Kate McIntyre is nearing the end of her Faraday Files, her Edwardian-inspired fantasy mystery series with a bisexual male lead. After this year’s The Heartreader’s Secret, there’s only one more book to go, and you can bet I’ll be reading it.
Finally, there’s also a couple of new installments in series that I’m not following but that are probably worth mentioning in a post on queer SFF. Seth Dickinson had The Monster Baru Cormorant released this year and K. Arsenault Rivera had The Phoenix Empress released. Both are epic fantasy novels starring queer women.
Stand-alones and first in series
This year actually gave us two queer, Edwardian-inspired, fantasy novels! Witchmark by C.L. Polk is a debut novel where the lead has secret magic powers and gets wrapped up into investigating a murder. The protagonist is a gay man. Although Witchmark is a stand-alone, C.L. Polk will be returning to the same world later next year with a new, f/f novel.
My other favorite stand-alone queer fantasy of this year is In the Vanishers’ Palace by Aliette de Bodard, a genre-mixing, f/f retelling of “The Beauty and the Beast.” In this one, the Beast is a dragon mother of two! Isn’t that wonderful? I enjoyed the book immensely and would highly recommend it.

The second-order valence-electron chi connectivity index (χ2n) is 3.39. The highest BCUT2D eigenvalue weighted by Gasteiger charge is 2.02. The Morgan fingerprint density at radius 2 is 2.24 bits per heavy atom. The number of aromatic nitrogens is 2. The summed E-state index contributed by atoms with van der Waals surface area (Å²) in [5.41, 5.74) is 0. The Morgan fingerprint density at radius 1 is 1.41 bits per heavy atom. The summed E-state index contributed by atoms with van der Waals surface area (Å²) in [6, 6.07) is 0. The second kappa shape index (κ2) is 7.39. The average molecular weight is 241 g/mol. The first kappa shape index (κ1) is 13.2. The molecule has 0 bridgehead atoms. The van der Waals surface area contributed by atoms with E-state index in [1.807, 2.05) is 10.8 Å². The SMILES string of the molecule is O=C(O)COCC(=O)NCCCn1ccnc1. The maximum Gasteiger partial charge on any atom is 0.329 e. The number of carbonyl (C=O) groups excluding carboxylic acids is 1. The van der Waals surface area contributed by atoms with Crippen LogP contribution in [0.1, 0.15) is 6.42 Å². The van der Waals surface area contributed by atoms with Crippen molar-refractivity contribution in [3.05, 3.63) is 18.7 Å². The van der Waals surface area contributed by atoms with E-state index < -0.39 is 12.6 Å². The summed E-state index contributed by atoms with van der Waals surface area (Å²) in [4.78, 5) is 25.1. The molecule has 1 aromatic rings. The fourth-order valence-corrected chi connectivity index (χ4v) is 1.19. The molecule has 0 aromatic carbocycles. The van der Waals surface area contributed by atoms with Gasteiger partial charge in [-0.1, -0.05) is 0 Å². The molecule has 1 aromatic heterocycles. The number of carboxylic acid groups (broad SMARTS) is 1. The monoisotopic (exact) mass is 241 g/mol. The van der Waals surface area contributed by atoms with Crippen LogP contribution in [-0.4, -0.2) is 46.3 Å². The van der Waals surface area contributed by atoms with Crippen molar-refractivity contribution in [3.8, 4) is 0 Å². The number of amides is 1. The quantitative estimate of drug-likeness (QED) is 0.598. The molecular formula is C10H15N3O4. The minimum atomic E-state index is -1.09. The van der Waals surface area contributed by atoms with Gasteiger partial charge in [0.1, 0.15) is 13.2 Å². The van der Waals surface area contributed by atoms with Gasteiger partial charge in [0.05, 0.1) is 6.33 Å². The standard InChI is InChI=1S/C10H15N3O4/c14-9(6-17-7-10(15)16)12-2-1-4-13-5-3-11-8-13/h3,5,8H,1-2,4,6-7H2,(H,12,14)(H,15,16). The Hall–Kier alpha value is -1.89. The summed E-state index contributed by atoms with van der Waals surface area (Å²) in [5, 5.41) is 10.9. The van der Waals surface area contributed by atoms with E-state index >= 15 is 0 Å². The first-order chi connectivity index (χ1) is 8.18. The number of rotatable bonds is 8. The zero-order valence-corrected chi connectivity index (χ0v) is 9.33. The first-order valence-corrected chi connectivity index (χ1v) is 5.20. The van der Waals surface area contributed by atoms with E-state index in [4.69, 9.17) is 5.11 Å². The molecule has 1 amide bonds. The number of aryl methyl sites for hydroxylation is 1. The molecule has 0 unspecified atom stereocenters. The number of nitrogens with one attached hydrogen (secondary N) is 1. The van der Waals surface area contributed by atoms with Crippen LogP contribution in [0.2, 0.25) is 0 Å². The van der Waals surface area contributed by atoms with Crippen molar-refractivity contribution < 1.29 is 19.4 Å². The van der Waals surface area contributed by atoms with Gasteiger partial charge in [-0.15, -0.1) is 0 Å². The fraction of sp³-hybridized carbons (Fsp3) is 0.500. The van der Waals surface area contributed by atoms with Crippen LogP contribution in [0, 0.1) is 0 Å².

While I wasn’t a huge fan of it (I thought the plotting was weak), 2018 also gave us Moonshine, a Prohibition-era-inspired fantasy novel with an aromantic man as one of the lead characters.
On my to-read list, there’s The Last Sun by K.D. Edwards (not sure of the exact fantasy subgenre here), Deadline by Stephanie Ahn (urban fantasy), and Baker Thief by Claudie Arseneault (fantasy mystery). All three books are the first in new series.
Short Fiction Collections
Ana Mardoll released a fantasy short story collection called No Man of Women Born that I actually just received a review copy of! So you can expect to see a review sometime in early 2019.
Adult Science Fiction
Although I tend towards fantasy, I did end up reading a number of queer science fiction novels published in 2018.
Yoon Ha Lee’s Machineries of Empire trilogy is absolutely amazing. While I loved the third and final book, Revenant Gun, I’m sad that the series is over. If you’re not familiar with the series, it’s a space opera/military science fiction with a wide range of queer characters.
Tim Pratt gave us the second installment of his Axiom series, The Dreaming Stars, which continues this incredibly fun space opera series. Look, there are really great aliens, and I love well-written aliens! Plus, the protagonists are a f/f couple, one of whom is demisexual.
Mutiny at Vesta by R.E. Stearns is the sequel to Barbary Station, in which lesbian space pirates battle a rogue AI. I’ve had mixed reactions to the series, but I do hope it continues.